A state-of-the-art research facility, Texas Children’s Center for Human Immunobiology specializes in the discovery of novel therapeutics and insights into the human immune system.
The facility is led by Dr. Carla McGuire Davis, associate professor of pediatrics at Baylor College of Medicine, chief, Division of Immunology, Allergy and Rheumatology and center director at Texas Children’s Hospital.
The center boasts a super resolution imaging microscope, the first of its kind that allows for imaging of the smallest of proteins inside of a single human cell along with state-of-the-art instrumentation to allow for cutting-edge biomedical research. Although the center is just completing construction, highly respected research has already been published and more is in the pipeline.
The TECHCHI was established to identify novel mechanisms of human immunobiology and to translate these discoveries into novel clinical therapeutics. Faculty of both clinical and research backgrounds conduct state-of-the-art translational research in four core investigative areas: microscopy, flow cytometry, molecular and genomic analysis.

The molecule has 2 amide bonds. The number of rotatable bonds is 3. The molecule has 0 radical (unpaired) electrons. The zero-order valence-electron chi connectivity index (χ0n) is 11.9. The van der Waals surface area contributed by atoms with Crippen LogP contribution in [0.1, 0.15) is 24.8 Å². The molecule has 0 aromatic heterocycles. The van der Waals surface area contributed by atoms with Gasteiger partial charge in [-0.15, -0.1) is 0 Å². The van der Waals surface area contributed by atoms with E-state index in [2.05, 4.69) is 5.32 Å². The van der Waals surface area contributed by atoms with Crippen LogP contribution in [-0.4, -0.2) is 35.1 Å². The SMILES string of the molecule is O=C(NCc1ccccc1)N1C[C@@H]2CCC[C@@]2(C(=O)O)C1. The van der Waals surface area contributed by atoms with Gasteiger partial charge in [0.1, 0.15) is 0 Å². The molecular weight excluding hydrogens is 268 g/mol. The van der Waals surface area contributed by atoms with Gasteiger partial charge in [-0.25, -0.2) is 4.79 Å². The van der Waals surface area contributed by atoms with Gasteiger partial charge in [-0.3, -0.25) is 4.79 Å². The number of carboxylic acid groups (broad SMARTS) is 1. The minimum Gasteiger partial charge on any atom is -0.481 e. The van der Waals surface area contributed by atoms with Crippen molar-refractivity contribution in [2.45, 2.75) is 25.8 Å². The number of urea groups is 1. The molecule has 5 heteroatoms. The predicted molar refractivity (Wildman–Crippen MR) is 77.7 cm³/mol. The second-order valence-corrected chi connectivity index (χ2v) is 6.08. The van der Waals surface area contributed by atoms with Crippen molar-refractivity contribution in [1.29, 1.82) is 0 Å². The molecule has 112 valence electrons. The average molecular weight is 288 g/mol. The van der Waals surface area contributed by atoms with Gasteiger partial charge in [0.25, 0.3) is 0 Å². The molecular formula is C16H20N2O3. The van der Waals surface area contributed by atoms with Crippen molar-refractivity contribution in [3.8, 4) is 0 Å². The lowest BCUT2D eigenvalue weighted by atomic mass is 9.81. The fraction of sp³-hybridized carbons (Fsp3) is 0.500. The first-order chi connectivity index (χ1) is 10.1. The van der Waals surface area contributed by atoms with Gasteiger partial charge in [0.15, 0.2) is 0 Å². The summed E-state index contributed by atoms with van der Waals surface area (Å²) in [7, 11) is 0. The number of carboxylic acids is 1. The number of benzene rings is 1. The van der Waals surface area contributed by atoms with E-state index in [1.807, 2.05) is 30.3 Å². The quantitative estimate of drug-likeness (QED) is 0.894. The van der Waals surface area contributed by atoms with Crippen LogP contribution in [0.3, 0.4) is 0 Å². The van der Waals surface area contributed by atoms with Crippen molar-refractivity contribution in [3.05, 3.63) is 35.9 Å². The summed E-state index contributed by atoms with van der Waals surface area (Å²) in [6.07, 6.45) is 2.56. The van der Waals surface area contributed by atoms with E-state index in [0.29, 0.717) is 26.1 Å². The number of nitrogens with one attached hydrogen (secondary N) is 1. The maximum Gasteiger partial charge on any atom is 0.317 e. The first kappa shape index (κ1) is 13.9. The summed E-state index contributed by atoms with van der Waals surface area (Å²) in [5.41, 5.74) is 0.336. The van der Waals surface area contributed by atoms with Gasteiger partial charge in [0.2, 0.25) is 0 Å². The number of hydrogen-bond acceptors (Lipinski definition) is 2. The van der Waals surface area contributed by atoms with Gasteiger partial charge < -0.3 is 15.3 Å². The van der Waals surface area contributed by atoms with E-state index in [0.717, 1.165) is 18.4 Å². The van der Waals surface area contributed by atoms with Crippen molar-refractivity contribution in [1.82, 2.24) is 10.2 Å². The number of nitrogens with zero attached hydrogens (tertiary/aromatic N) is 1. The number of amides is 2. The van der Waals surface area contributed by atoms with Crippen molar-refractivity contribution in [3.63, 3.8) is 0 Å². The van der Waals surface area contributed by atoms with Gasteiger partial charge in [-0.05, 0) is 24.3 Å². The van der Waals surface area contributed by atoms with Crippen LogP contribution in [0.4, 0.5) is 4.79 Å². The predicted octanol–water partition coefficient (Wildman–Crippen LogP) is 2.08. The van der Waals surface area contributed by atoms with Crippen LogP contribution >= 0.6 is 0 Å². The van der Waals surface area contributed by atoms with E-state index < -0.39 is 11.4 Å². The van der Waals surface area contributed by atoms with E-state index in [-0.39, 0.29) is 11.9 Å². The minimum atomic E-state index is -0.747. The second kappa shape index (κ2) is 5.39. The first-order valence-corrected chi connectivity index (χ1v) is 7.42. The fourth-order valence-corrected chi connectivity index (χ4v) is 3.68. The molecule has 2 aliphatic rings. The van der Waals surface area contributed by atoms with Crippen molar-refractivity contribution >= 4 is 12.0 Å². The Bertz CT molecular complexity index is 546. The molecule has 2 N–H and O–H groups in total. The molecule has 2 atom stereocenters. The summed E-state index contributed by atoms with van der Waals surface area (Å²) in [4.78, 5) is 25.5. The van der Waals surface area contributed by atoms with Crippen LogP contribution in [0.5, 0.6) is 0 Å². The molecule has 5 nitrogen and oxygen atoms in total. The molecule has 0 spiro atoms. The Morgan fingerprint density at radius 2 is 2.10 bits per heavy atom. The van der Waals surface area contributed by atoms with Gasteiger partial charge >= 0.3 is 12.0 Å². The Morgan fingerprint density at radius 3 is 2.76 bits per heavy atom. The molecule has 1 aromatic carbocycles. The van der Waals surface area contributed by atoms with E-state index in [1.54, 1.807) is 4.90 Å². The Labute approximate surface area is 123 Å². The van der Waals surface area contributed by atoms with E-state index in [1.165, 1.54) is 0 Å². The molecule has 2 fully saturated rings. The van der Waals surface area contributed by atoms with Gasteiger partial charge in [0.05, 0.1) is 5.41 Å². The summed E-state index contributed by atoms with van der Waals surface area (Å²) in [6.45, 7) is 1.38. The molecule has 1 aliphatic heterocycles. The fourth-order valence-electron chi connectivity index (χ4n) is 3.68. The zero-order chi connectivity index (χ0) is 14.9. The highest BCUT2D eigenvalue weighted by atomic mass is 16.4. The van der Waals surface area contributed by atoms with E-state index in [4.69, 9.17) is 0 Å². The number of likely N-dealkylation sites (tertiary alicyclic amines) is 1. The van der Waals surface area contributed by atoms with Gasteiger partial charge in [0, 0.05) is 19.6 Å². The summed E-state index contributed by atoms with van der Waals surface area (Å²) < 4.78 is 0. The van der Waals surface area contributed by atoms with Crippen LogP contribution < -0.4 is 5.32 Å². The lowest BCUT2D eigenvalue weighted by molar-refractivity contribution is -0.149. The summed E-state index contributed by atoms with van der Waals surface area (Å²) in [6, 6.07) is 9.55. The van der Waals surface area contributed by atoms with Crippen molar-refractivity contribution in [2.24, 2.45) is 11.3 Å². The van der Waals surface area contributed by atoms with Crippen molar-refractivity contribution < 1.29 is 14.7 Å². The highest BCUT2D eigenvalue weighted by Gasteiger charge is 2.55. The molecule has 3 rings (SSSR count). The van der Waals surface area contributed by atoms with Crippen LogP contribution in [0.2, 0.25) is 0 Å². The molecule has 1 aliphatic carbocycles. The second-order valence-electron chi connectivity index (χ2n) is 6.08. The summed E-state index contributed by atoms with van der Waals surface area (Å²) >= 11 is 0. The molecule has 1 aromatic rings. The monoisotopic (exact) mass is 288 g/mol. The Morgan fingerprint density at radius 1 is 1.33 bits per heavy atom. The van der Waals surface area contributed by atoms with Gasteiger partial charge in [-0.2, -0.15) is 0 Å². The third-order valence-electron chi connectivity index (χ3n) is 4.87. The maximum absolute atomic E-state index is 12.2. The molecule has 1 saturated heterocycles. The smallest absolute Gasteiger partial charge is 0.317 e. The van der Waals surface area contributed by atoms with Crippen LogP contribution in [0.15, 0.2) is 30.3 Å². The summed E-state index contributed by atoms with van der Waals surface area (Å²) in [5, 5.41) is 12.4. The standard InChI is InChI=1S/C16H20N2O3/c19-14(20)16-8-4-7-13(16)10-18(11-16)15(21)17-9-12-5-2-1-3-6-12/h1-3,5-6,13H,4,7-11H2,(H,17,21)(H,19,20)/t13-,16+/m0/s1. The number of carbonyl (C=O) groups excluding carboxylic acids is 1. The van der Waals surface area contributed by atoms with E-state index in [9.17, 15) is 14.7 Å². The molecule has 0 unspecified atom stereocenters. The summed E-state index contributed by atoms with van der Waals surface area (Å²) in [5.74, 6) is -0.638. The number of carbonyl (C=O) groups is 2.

To provide abundant access to manipulated, ex vivo, human immune cells, TECHCHI also houses the first Biorepository of Immunologic Analysis in the Texas Medical Center, which enables mechanistic biological conclusions that mirror the in vivo physiology.
Availability of state-of-the-art technology in our four core investigative areas along with the BRIA allow for the ability to make scientific quantum leaps to elucidate the mechanisms of pediatric disease. With extraordinary efficiency, TECHCHI provides this resource not only within the institution, but broadly both national and international collaborators to generate synergy and enable discovery both inside and outside of the center.
Serving as a central hub with bi-directional spokes emanating throughout Texas Children's and Baylor, TECHCHI enables investigations and discoveries that will translate into high-impact biology and novel approaches to the diagnosis and treatment of pediatric disease.